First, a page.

Wednesday, November 30, 2011


El Mercado de Guadalupe, Source:
East of Phoenix, South of Tempe, West of Mesa and North of Chandler

Guadalupe is a town that consists of one square mile of land founded by the Yaqui Indians, located east of Phoenix and south of Tempe at the base of South Mountain. Guadalupe was incorporated in 1975, after the Yaqui Indians used the land as a refuge while working on the Salt River Canal to the east. After battles and wars over land in Sonora, Mexico with Spain and Mexico, the Yaqui tribe was exiled South to the jungles of Yucatan. They then teamed up with Pancho Villa, a famous revolutionary leader during the Mexican-Spanish War, and when his army was defeated the Yaquis headed north to the US for safety, where white Americans were sympathetic to their plight, and thus the Town of Guadalupe was born. Since then, Guadalupe has upheld a strong ethnic identity with the incorporation of Hispanic race and culture.

We chose Guadalupe because of the small area of land given to the Yaqui Indians an Hispanics that have settled there, as well as the low-income and poor housing that the population suffers from. As we explored Guadalupe, we noticed that most of the town consisted of shacks as houses and dirty, unlivable conditions by American standards. Since Guadalupe is populated by Native Americans and Hispanics, there is a stigma that goes along with the race because of where they live. This is completely out of the control of the racial groups that live there. We believe this is an example of environmental racism because not only is the environment not ideal because of the poverty that run rampant through Guadalupe, but also because the town has a rich history, the people there either do not want to leave due to those strong cultural ties, or can’t because of financial restraints.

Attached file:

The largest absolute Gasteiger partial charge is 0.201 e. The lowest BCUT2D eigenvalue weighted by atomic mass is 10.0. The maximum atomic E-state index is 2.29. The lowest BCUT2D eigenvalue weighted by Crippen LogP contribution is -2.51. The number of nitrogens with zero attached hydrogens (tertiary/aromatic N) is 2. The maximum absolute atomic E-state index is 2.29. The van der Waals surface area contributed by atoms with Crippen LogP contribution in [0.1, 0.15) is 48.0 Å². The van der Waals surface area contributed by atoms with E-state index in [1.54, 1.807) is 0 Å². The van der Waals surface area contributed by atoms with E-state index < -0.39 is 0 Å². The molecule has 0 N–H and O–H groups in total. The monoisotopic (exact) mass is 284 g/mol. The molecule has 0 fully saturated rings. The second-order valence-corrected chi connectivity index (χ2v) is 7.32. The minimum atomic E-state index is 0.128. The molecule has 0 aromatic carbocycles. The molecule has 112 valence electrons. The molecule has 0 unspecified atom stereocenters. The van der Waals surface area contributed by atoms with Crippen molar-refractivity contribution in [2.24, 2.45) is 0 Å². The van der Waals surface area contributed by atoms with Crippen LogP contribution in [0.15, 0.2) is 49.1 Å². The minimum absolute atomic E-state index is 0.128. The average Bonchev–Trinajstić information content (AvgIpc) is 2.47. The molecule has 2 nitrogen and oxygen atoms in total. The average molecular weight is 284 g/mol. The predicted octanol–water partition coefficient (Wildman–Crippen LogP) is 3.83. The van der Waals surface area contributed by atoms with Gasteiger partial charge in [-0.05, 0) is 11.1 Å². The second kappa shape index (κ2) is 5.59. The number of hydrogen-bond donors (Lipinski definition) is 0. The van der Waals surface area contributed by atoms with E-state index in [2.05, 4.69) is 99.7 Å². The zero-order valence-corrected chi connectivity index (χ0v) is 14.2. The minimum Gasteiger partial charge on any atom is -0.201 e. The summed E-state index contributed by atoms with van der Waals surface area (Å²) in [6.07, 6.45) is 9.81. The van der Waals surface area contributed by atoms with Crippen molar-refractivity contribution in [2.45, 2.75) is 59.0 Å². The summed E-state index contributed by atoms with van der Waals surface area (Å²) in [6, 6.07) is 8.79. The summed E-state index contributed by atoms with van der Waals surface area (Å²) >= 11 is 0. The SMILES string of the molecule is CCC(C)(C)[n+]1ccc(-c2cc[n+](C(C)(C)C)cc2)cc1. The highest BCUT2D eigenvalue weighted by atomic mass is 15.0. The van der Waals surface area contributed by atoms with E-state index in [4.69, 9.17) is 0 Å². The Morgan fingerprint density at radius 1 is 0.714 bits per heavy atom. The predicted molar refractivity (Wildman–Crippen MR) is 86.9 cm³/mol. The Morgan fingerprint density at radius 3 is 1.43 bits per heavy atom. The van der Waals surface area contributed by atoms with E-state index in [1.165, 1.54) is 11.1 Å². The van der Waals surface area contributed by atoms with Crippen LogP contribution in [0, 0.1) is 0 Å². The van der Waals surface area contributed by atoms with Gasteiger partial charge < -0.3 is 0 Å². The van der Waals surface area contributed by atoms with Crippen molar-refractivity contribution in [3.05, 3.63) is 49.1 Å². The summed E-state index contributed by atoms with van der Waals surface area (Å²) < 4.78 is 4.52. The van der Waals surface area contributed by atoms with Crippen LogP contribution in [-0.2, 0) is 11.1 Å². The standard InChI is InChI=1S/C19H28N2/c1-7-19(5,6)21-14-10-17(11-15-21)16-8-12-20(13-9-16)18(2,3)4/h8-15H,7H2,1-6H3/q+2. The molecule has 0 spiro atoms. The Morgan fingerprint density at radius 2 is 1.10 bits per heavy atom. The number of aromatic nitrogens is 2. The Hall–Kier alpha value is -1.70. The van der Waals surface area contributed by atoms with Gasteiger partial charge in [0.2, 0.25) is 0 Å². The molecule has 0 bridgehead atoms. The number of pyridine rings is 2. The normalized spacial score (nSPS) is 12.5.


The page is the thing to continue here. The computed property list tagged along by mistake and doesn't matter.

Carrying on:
The culture that is alive in Guadalupe is Hispanic and the racism that is alive if against tha very culture. If a white person from the richer areas of Arizona took a walk through Guadalupe, there would be many looks of horror or disgust at how the population is forced to live; in poverty.

- Allie Desrochers, Jake Powell, and Bill Harden


Barraza, Eduardo. The head of Pancho Villa. Retrieved from:

Erickson, Kirstin C. (2008). Yaqui homeland and homeplace: The everyday production of ethnic identity. Tucson, AZ: University of Arizona Press.

Glaser, Leah S. (1996). The story of Guadalupe, Arizona: The survival and preservation of a Yaqui community. Arizona State University, Thesis.

No comments:

Post a Comment